Breaking Night

Breaking Night Chapter 12 Summary & Analysis

Summary
Analysis
Liz ends up graduating from HPA in two years, a task that takes “everything I had.” She takes night classes, early-morning math classes, and spends a lot of time with her teachers during independent study. Because she’s homeless, she has to deal with certain issues that her fellow students never have to think about, such as lifting heavy textbooks. Not knowing where she’ll be spending the night, Liz has no choice but to carry all her books wherever she goes, which gives her serious back pain. She also struggles to get enough sleep to be able to summon the concentration necessary to get good grades.
This chapter covers arguably the two most important years of Liz’s life, during which she graduates high school. By writing about this period in relatively little space or detail, Liz limits the suspense of the chapter: there’s never a point in which readers don’t know that Liz ends up achieving her goal. However, Liz emphasizes the various hardships that she had to deal with in order to get her degree—hardships that people with homes, supportive families, and money to spare might not even be aware of.
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From time to time, Liz is on the verge of giving up on her goal of graduating high school. Usually, this happens early in the morning, after a long night of working on homework. Too many times to count, Liz considers going back to sleep and skipping school. But she forces herself to remember her transcript, and the importance of filling it up with good grades. She imagines herself as a runner, jumping over hurdle after hurdle. Every day, Liz struggles to go to school, but in the end she always does.
Liz continues to struggle with motivating herself to go to school—she wants to succumb to temptation and give up, as she’s done with Sam and Carlos in prior years. But because of her willpower (and, poignantly, the memory of Ma attempting to get welfare), she remains focused on “the prize”—a high school transcript with good grades.
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Liz loves many of her teachers. A woman named Susan teaches her math, but spends more time talking about literature. She also gets along well with Caleb, Doug, and Elijah, three young teachers who’ve all graduated from excellent schools. Caleb is tough but clearly devoted to his students, and he teaches Liz that a teacher can both be “compassionate and [hold] a student to a higher standard.” Very slowly, Liz comes to love school. Her teachers are always her role models.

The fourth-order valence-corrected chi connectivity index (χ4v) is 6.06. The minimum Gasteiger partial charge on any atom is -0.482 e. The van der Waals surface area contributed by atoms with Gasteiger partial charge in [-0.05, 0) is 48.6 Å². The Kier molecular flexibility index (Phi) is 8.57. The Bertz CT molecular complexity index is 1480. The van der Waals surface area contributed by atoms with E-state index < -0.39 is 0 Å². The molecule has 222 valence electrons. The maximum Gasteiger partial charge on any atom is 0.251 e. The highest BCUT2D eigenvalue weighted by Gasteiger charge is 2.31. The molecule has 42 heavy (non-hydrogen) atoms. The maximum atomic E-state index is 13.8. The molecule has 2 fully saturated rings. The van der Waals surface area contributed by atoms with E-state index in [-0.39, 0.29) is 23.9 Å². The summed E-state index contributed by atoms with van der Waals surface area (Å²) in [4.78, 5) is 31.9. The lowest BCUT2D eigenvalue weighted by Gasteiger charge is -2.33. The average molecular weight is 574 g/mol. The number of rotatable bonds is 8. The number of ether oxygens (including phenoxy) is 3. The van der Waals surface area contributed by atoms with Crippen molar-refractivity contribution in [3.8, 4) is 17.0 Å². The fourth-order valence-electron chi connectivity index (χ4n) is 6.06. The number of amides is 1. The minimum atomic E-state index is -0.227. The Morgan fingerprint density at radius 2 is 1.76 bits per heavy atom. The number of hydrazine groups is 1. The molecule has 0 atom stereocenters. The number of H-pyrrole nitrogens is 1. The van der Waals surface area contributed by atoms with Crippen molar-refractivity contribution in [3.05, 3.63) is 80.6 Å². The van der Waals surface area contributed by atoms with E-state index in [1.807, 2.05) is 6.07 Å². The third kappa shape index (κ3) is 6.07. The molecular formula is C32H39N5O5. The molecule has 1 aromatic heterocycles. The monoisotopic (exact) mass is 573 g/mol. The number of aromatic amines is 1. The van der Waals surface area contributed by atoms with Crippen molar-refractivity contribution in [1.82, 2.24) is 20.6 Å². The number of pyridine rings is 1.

Liz doesn’t graduate from high school simply because of her willpower; dedicated teachers also help her and encourage her to succeed. Liz is particularly impressed with the combination of rigor and kindness that her teachers offer her: they express support and compassion without ever going easy on her.
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In after-school science class, Liz learns about HIV and AIDS prevention. Her teachers stress that she needs to “steer the ship” in her relationships with men, and that she should treat her body like a “temple.”
Liz finally “officially” learns about sexually transmitted diseases, of the kind that ended her mother’s life. By the same token, she learns about the importance of sexual independence and loving herself (albeit in religious terms). Just as she begins taking care of her own education and her own finances, she also begins taking care of her own body.
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In her after-school class, Liz meets a young woman named Eva. Eva lives with her father, who is a painter and Holocaust survivor. Liz begins spending more time with Eva, and often eats dinner with her. She also spends time with another student, James. James is a tall, handsome student, and Liz begins dating him. She sleeps over at his house, and she always feels very secure around him. Slowly, Liz is building a new family to replace the one she’s lost.
It’s interesting that Liz characterizes herself as “building a new family.” Liz doesn’t abandon her old family altogether, but she does nurture relationships with people such as Eva, who share her interests. These people not only give her the support she needs; they also motivate her to keep working hard, because they share her ambitions and drive.